Recovering Rent From A Commercial Tenant

Recovering Rent From A Commercial Tenant


Alex J. Chang, Associate
Phone:  604-685-1255
Email:  ajc@lmlaw.ca

 

A landlord has multiple options to collect rent from a commercial tenant in default. However, these options may be more or less favourable depending on the lease and the economic circumstances of the parties. Taking advantage of one remedy may also preclude a landlord from taking advantage of other rights.

The first place to look is to the lease to confirm if there are any limitations or notices required prior to taking advantage of the landlord’s remedies. The following are three remedies available to a landlord:

1.  A landlord may terminate the lease and sue for the arrears and damages. The right to terminate the lease will depend on the terms of the lease. Most leases provide for this right in the event of non-payment of rent upon notice. It is critical that pre-conditions to termination set out in the lease are strictly followed or the landlord may be subject to a claim by the tenant for wrongful termination. Once the lease is terminated, the landlord may sue for the arrears as well as damages for rent over the remaining term of the lease. However, the landlord must still make reasonable efforts to mitigate losses by finding a new tenant.

A landlord that elects for termination cannot then seize the tenants goods through distraint proceedings which are explained below.

Termination is likely the best option where the landlord wants the tenant removed and/or the landlord is confident that a new tenant can be found reasonably quickly.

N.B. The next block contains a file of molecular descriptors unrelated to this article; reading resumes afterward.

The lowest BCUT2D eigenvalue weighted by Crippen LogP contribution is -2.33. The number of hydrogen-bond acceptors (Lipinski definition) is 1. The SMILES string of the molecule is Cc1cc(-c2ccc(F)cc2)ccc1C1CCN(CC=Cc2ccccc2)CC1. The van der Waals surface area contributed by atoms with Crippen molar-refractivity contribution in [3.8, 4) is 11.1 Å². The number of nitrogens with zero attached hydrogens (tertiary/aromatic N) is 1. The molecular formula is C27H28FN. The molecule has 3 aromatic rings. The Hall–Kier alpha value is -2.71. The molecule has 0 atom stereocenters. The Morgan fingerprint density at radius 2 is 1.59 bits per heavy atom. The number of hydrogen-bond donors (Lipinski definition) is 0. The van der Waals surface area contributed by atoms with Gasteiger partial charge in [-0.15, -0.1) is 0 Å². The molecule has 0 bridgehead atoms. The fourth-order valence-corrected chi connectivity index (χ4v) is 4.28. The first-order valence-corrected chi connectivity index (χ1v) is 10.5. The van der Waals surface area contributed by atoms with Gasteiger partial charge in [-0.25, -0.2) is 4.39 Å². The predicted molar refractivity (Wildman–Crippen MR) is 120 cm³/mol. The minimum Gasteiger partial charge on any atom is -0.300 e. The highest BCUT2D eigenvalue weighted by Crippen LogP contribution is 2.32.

2.  A landlord may distrain for the arrears. This process under the Rent Distress Act involves retaining a bailiff to seize the tenant’s property to satisfy the arrears. The threat of distraint may cause the tenant to pay the arrears. If not, distraint can be effective for collecting if the tenant has sufficiently valuable inventory.

This option may seem attractive compared to termination if the landlord is concerned that they will not be able to easily find a new tenant. However, distraint has the side-effect of causing the landlord to irrevocably affirm the lease and waive past breaches which led to the distraint. This means that the lease cannot be terminated. The landlord would have to wait until the distraint process is complete and a new breach of the lease occurs before termination becomes an option again.

Landlords and their bailiffs must also be extremely cautious in carrying out this remedy. Failure to follow the correct legal process under the Rent Distress Act may result in a claim by the tenant. Landlords must also be cautious against claims by third parties if the property seized is subject to a security interest.

Finally, the landlord should consider whether seizing the tenant’s property will cause the tenant to be unable to pay the rent in the future.

3.  A landlord may affirm the lease and sue for arrears. Under this process, the landlord continues the tenancy but sues under the lease for the arrears. As with option 1 above, affirming the lease means that distraint is no longer an option.

Just suing for arrears may be the best option when distraint is not a reasonable option or the landlord does not think they could easily find a replacement tenant. By affirming the tenancy, the landlord also keeps a tenant in place that remains liable under the lease until the end of its term.

Each of these options has their own particular pros, cons and legal requirements under the lease, relevant statutes and common law. Landlords should proceed cautiously based on their strategic and commercial interests. As such, landlords should get legal advice as soon as possible before enforcing their remedies.

https://www.canlii.org/en/bc/bcca/doc/2014/2014bcca285/2014bcca285.html

Have questions about property disputes? Please contact Alex Chang at 604-685-1255 or by email at ajc@lmlaw.ca